It’s who THEY know.
I think it’s interesting to reflect on the power of the secondary network. We naturally focus on the people we know (our Level-1 contacts), but let’s not ignore the Level-2’s
Here is a real example, with names changed to protect the innocent. I identified Hugo (via Linked-In) , who I thought would be an ideal customer. It transpired that Hugo was a Level-2, and that he and I both knew Ted. I emailed Ted, and, cutting a long story short, Ted put me in touch with Hugo who eventually became a valued customer. Had I tried to contact Hugo directly, I would have had no chance, as he is already maxed out with un-solicited approaches.
The “numbers” are interesting. British anthropologist Robin Dunbar, thinks the limit to the number of people with whom we can maintain stable social relationships is roughly 150. Lets (conservatively) estimate that we have, on average, 100 Level-1 contacts. That puts the number of Level-2’s at ten thousand (100 x 100). If you are looking for people who buy oak furniture, turbo-charge fork-lifts, or make decisions on IT spend, the chances are there are some in that Level-2 community.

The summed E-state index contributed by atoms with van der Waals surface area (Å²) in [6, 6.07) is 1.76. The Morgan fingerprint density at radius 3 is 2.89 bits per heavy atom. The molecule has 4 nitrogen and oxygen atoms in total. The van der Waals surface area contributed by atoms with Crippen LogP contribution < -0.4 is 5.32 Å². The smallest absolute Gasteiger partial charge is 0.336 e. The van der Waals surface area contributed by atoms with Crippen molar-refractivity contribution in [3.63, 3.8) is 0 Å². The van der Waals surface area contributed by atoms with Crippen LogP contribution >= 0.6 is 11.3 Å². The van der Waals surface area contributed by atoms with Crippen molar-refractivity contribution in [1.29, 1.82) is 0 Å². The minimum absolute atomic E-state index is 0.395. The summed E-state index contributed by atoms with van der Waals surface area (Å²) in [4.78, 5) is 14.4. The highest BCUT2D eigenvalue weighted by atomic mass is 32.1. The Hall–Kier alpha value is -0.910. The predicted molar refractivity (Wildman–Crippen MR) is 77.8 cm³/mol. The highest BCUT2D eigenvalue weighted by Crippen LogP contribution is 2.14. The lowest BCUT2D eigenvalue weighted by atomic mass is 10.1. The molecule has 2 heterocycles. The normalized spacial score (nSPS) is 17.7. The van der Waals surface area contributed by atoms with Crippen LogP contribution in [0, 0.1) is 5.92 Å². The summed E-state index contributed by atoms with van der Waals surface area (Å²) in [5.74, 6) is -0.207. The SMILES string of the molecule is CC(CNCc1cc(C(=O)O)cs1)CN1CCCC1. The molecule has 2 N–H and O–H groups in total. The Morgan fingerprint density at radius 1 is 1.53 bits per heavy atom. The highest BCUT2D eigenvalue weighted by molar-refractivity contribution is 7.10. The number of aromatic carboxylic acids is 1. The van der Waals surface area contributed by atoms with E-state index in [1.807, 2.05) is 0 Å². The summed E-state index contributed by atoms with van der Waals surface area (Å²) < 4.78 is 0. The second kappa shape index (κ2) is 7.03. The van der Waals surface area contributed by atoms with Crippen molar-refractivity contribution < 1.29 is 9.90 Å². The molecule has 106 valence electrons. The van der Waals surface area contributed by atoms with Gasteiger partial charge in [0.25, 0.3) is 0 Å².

A couple of observations:
1) Online : By ensuring that your on-line content has the ability to be shared you effectively allow the people who read it, to advocate it to their Level-1’s (your Level-2’s), which can potentially exponentially increase your exposure.
2) Face to Face : When you next find yourself at a networking event, relax, even if the none of the other people attending look like prospects, some of them could well connect you to prospects.
One of earliest references to “Not what you know…” was actually said by a Film Director, Mike Cross: “In Hollywood, it’s not what you know but who you know,” adding that the awards ceremony was the perfect place to make connections.
I’m a simple northern lad, so my equivalent of an awards ceremony is probably a breakfast networking event. At the last one I attended I chatted to a nice lady next to the coffee and biscuits. I will probably never be her ideal client, but it’s quite possible that I know someone who could be.